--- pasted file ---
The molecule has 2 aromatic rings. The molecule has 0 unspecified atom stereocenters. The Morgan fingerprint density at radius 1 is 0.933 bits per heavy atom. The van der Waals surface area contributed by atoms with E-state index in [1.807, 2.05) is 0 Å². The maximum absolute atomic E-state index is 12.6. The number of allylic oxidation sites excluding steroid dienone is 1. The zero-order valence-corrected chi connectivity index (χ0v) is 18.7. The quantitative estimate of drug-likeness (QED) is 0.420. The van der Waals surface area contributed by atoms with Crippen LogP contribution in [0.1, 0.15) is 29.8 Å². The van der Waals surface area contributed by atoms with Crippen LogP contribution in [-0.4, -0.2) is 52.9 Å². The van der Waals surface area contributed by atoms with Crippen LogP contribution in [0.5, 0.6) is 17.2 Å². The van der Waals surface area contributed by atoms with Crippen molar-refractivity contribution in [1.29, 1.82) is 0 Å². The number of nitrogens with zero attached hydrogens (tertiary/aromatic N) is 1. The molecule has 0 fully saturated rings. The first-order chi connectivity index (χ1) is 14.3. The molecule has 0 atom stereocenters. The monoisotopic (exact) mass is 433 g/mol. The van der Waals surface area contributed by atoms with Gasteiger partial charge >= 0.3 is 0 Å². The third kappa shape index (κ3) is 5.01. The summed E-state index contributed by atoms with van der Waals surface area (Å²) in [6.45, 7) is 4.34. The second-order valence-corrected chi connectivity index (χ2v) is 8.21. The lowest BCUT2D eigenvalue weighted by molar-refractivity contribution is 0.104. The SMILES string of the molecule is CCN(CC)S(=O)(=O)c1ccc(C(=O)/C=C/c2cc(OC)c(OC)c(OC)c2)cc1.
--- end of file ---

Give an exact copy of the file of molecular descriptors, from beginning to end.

The molecule has 2 aromatic rings. The molecule has 0 unspecified atom stereocenters. The Morgan fingerprint density at radius 1 is 0.933 bits per heavy atom. The van der Waals surface area contributed by atoms with E-state index in [1.807, 2.05) is 0 Å². The maximum absolute atomic E-state index is 12.6. The number of allylic oxidation sites excluding steroid dienone is 1. The zero-order valence-corrected chi connectivity index (χ0v) is 18.7. The quantitative estimate of drug-likeness (QED) is 0.420. The van der Waals surface area contributed by atoms with Crippen LogP contribution in [0.1, 0.15) is 29.8 Å². The van der Waals surface area contributed by atoms with Crippen LogP contribution in [-0.4, -0.2) is 52.9 Å². The van der Waals surface area contributed by atoms with Crippen LogP contribution in [0.5, 0.6) is 17.2 Å². The van der Waals surface area contributed by atoms with Crippen molar-refractivity contribution in [1.29, 1.82) is 0 Å². The number of nitrogens with zero attached hydrogens (tertiary/aromatic N) is 1. The molecule has 0 fully saturated rings. The first-order chi connectivity index (χ1) is 14.3. The molecule has 0 atom stereocenters. The monoisotopic (exact) mass is 433 g/mol. The van der Waals surface area contributed by atoms with Gasteiger partial charge >= 0.3 is 0 Å². The third kappa shape index (κ3) is 5.01. The summed E-state index contributed by atoms with van der Waals surface area (Å²) in [6.45, 7) is 4.34. The second-order valence-corrected chi connectivity index (χ2v) is 8.21. The lowest BCUT2D eigenvalue weighted by molar-refractivity contribution is 0.104. The SMILES string of the molecule is CCN(CC)S(=O)(=O)c1ccc(C(=O)/C=C/c2cc(OC)c(OC)c(OC)c2)cc1.